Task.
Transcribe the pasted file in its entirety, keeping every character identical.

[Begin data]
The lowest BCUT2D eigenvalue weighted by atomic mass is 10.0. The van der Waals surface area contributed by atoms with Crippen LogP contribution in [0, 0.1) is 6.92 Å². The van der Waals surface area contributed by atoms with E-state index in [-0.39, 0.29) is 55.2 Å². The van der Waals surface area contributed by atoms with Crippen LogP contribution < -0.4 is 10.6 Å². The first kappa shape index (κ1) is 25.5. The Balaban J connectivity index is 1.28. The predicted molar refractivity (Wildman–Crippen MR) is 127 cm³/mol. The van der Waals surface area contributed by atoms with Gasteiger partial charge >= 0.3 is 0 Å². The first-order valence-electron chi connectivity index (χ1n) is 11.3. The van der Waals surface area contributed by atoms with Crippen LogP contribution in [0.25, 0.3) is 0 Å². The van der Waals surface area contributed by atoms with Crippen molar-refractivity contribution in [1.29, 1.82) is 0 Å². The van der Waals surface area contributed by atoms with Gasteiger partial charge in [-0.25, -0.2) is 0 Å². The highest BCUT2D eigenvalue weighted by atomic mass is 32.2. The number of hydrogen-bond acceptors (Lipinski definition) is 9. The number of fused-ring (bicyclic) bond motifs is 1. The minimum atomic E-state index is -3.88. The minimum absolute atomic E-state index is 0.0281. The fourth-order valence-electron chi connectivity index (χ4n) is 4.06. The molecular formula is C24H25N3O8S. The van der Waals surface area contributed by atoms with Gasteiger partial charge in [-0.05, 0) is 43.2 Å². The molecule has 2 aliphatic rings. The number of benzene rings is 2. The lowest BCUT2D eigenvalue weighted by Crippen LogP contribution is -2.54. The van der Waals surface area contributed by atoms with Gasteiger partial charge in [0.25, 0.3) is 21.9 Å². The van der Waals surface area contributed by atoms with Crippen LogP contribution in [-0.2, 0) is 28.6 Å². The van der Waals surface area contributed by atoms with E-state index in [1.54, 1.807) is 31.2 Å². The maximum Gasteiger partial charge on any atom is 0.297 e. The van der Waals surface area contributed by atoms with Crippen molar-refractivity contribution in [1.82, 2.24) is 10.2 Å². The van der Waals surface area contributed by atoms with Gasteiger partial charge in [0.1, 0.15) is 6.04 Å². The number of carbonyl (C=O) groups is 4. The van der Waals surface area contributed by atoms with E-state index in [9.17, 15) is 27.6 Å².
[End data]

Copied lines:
The lowest BCUT2D eigenvalue weighted by atomic mass is 10.0. The van der Waals surface area contributed by atoms with Crippen LogP contribution in [0, 0.1) is 6.92 Å². The van der Waals surface area contributed by atoms with E-state index in [-0.39, 0.29) is 55.2 Å². The van der Waals surface area contributed by atoms with Crippen LogP contribution < -0.4 is 10.6 Å². The first kappa shape index (κ1) is 25.5. The Balaban J connectivity index is 1.28. The predicted molar refractivity (Wildman–Crippen MR) is 127 cm³/mol. The van der Waals surface area contributed by atoms with Gasteiger partial charge >= 0.3 is 0 Å². The first-order valence-electron chi connectivity index (χ1n) is 11.3. The van der Waals surface area contributed by atoms with Crippen LogP contribution in [0.25, 0.3) is 0 Å². The van der Waals surface area contributed by atoms with Crippen molar-refractivity contribution in [1.29, 1.82) is 0 Å². The van der Waals surface area contributed by atoms with Gasteiger partial charge in [-0.25, -0.2) is 0 Å². The highest BCUT2D eigenvalue weighted by atomic mass is 32.2. The number of hydrogen-bond acceptors (Lipinski definition) is 9. The number of fused-ring (bicyclic) bond motifs is 1. The minimum atomic E-state index is -3.88. The minimum absolute atomic E-state index is 0.0281. The fourth-order valence-electron chi connectivity index (χ4n) is 4.06. The molecular formula is C24H25N3O8S. The van der Waals surface area contributed by atoms with Gasteiger partial charge in [-0.05, 0) is 43.2 Å². The molecule has 2 aliphatic rings. The number of benzene rings is 2. The lowest BCUT2D eigenvalue weighted by Crippen LogP contribution is -2.54. The van der Waals surface area contributed by atoms with Gasteiger partial charge in [0.25, 0.3) is 21.9 Å². The van der Waals surface area contributed by atoms with Crippen LogP contribution in [-0.2, 0) is 28.6 Å². The van der Waals surface area contributed by atoms with E-state index in [1.54, 1.807) is 31.2 Å². The maximum Gasteiger partial charge on any atom is 0.297 e. The van der Waals surface area contributed by atoms with Crippen molar-refractivity contribution in [1.82, 2.24) is 10.2 Å². The van der Waals surface area contributed by atoms with Gasteiger partial charge in [0.1, 0.15) is 6.04 Å². The number of carbonyl (C=O) groups is 4. The van der Waals surface area contributed by atoms with E-state index in [9.17, 15) is 27.6 Å².